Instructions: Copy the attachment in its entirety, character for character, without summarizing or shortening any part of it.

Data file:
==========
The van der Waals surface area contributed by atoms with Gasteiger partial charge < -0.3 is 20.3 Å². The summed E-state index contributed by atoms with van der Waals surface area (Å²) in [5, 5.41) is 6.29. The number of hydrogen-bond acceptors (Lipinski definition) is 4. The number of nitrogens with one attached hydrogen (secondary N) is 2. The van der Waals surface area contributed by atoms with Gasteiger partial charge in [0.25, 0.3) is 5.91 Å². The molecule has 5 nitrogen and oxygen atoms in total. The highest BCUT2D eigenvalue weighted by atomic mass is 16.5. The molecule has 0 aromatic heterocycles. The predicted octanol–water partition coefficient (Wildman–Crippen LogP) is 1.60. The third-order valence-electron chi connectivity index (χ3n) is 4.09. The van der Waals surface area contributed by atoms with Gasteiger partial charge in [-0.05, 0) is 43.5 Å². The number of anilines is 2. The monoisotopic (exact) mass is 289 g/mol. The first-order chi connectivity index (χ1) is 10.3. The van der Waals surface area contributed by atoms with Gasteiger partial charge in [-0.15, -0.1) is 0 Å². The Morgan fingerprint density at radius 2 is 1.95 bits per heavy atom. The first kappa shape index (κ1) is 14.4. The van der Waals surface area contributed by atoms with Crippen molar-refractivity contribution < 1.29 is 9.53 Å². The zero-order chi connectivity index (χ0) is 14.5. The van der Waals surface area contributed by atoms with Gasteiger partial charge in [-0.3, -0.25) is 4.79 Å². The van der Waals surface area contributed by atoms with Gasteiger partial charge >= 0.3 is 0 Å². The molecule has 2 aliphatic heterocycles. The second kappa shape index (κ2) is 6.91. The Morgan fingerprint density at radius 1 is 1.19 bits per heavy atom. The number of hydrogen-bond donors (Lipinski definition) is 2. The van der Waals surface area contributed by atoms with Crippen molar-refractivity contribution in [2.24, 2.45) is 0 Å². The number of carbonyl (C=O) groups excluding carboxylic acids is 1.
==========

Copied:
The van der Waals surface area contributed by atoms with Gasteiger partial charge < -0.3 is 20.3 Å². The summed E-state index contributed by atoms with van der Waals surface area (Å²) in [5, 5.41) is 6.29. The number of hydrogen-bond acceptors (Lipinski definition) is 4. The number of nitrogens with one attached hydrogen (secondary N) is 2. The van der Waals surface area contributed by atoms with Gasteiger partial charge in [0.25, 0.3) is 5.91 Å². The molecule has 5 nitrogen and oxygen atoms in total. The highest BCUT2D eigenvalue weighted by atomic mass is 16.5. The molecule has 0 aromatic heterocycles. The predicted octanol–water partition coefficient (Wildman–Crippen LogP) is 1.60. The third-order valence-electron chi connectivity index (χ3n) is 4.09. The van der Waals surface area contributed by atoms with Gasteiger partial charge in [-0.05, 0) is 43.5 Å². The number of anilines is 2. The monoisotopic (exact) mass is 289 g/mol. The first-order chi connectivity index (χ1) is 10.3. The van der Waals surface area contributed by atoms with Gasteiger partial charge in [-0.15, -0.1) is 0 Å². The Morgan fingerprint density at radius 2 is 1.95 bits per heavy atom. The first kappa shape index (κ1) is 14.4. The van der Waals surface area contributed by atoms with Crippen molar-refractivity contribution < 1.29 is 9.53 Å². The zero-order chi connectivity index (χ0) is 14.5. The van der Waals surface area contributed by atoms with Gasteiger partial charge in [-0.3, -0.25) is 4.79 Å². The van der Waals surface area contributed by atoms with Gasteiger partial charge >= 0.3 is 0 Å². The molecule has 2 aliphatic heterocycles. The second kappa shape index (κ2) is 6.91. The Morgan fingerprint density at radius 1 is 1.19 bits per heavy atom. The number of hydrogen-bond donors (Lipinski definition) is 2. The van der Waals surface area contributed by atoms with Crippen molar-refractivity contribution in [2.24, 2.45) is 0 Å². The number of carbonyl (C=O) groups excluding carboxylic acids is 1.